Justin Delgado is husband to Kacie Doyle-Delgado, diagnosed at age 11. After more than a decade together, he considers himself to be an expert carb counter and Dexcom inserter. He graduated with his Master of Science in Finance from the University of Utah in 2013 and has been working in commercial banking since then. He attended his first Friends for Life conference in 2015 and is looking forward to volunteering with the teens.
August 11, 1999
Question from Florida, USA:
My 14 year old daughter was diagnosed with type 1 diabetes 3 years ago. She has intermittent bouts of non-compliance. This past week, she was in the ER for ketoacidosis. When she became symptomatic with vomiting and dehydration, I asked her to test and she replied with a reading which was in normal ranges, numerous times, so I assumed she had intestinal virus. I checked her monitor 3 hours later and discovered that she hadn't tested for over a week and was making up readings the entire time. Actual test then was too high for monitor to read. She has changed time and dates to make it look like she has tested in the past. We don't have money for counseling, have insurance but pays very minimal for counseling. How long should I have to watch her test and bolus? I cannot trust her right now. I have to work and feel overwhelmed. Is there any service to assist with counseling for children with chronic illness? I am at my breaking point and cannot get any answers for therapy. Her A1C's are wonderful (5-7) because I stay after her reminding her and asking for numbers everyday. Now that she is lying and making up numbers I feel she needs help. She has been educated well about complications. She seems to resent me for having to stay on her all the time and asks that I back off, but as soon as I do she is irresponsible. I don't want to accept what I hear about this being normal behavior for her age. I cannot afford frequent trips to the hospital. Seems like if you are working and middle class with insurance there aren't any sources of help!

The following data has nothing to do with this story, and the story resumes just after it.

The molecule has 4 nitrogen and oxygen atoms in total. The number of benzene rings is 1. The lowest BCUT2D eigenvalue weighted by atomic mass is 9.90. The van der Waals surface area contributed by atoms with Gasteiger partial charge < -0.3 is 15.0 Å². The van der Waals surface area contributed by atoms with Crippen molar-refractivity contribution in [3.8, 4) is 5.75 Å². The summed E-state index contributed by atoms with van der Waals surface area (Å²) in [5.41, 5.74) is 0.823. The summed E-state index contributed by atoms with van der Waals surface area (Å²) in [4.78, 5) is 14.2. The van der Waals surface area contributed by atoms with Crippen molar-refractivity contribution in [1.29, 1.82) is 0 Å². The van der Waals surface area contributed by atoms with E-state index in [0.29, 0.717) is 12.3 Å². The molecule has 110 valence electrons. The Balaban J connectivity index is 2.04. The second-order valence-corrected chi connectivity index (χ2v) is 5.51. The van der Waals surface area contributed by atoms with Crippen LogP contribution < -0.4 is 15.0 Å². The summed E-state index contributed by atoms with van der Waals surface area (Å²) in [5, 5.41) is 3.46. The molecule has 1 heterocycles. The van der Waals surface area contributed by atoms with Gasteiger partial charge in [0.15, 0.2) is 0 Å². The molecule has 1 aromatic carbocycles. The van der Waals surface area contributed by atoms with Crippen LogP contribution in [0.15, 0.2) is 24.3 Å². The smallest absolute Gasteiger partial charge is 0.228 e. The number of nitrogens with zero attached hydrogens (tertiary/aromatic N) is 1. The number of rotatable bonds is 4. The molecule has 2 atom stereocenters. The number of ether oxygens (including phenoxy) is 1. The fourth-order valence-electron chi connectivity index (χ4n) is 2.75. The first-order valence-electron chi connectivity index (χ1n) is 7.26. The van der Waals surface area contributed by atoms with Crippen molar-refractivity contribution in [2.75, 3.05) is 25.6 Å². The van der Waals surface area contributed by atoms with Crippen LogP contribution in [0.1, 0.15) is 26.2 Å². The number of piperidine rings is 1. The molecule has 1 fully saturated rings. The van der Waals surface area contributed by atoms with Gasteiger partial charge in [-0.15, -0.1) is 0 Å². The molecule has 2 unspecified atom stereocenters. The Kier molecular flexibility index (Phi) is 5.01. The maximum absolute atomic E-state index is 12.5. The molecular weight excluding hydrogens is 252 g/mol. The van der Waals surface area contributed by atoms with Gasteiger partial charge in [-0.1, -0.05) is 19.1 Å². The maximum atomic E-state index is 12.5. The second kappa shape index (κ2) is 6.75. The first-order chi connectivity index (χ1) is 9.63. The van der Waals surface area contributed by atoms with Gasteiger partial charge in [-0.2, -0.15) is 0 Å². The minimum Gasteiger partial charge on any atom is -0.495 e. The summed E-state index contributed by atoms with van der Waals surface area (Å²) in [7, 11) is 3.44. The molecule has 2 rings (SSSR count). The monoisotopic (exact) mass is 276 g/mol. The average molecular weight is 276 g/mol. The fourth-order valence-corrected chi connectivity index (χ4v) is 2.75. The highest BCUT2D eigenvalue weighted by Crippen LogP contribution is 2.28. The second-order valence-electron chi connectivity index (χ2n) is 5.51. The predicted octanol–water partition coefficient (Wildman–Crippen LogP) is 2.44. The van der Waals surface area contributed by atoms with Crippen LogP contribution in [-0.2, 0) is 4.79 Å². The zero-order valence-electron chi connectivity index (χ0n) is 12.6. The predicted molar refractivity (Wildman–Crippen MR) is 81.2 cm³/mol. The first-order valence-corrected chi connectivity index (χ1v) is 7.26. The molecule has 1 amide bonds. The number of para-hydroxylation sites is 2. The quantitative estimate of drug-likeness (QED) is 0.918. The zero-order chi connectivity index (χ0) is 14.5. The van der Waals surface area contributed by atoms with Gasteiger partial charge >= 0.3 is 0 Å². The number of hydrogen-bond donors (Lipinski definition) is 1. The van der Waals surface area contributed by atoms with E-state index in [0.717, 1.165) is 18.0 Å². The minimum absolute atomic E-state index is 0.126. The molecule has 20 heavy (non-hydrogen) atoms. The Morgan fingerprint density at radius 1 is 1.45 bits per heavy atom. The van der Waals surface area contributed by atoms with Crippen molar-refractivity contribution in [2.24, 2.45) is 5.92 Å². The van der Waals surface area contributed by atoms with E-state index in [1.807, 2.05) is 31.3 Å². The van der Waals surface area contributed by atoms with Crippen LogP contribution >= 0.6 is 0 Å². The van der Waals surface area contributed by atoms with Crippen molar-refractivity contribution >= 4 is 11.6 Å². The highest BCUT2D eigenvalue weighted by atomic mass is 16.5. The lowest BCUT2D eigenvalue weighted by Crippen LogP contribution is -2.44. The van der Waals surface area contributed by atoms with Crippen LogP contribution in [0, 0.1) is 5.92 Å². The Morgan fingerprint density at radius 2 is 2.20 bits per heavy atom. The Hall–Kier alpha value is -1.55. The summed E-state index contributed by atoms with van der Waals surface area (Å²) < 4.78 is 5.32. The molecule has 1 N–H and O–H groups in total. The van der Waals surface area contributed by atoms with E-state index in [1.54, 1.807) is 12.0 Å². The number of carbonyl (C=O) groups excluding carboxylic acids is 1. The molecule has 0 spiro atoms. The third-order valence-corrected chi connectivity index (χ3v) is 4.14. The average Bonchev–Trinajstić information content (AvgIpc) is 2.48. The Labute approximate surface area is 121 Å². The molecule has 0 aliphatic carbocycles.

I completely understand your level of frustration. You mentioned your daughter “bolusing”: is she on an insulin pump? One of the mandates for pump management is maturity and a strong ethic around blood glucose monitoring. She does not meet those criteria by your report. This could be very dangerous.
If she is not on a pump and I misunderstood your post, she is still putting herself in danger. Oppositional behaviors at 14 are taxing but normal. (I know you did not want to hear that again!)
Counseling is not a luxury, it is a necessity. It does not have to be costly. Persist until you find someone willing and trained to walk with you and your child through this bumpy time. Do not give up.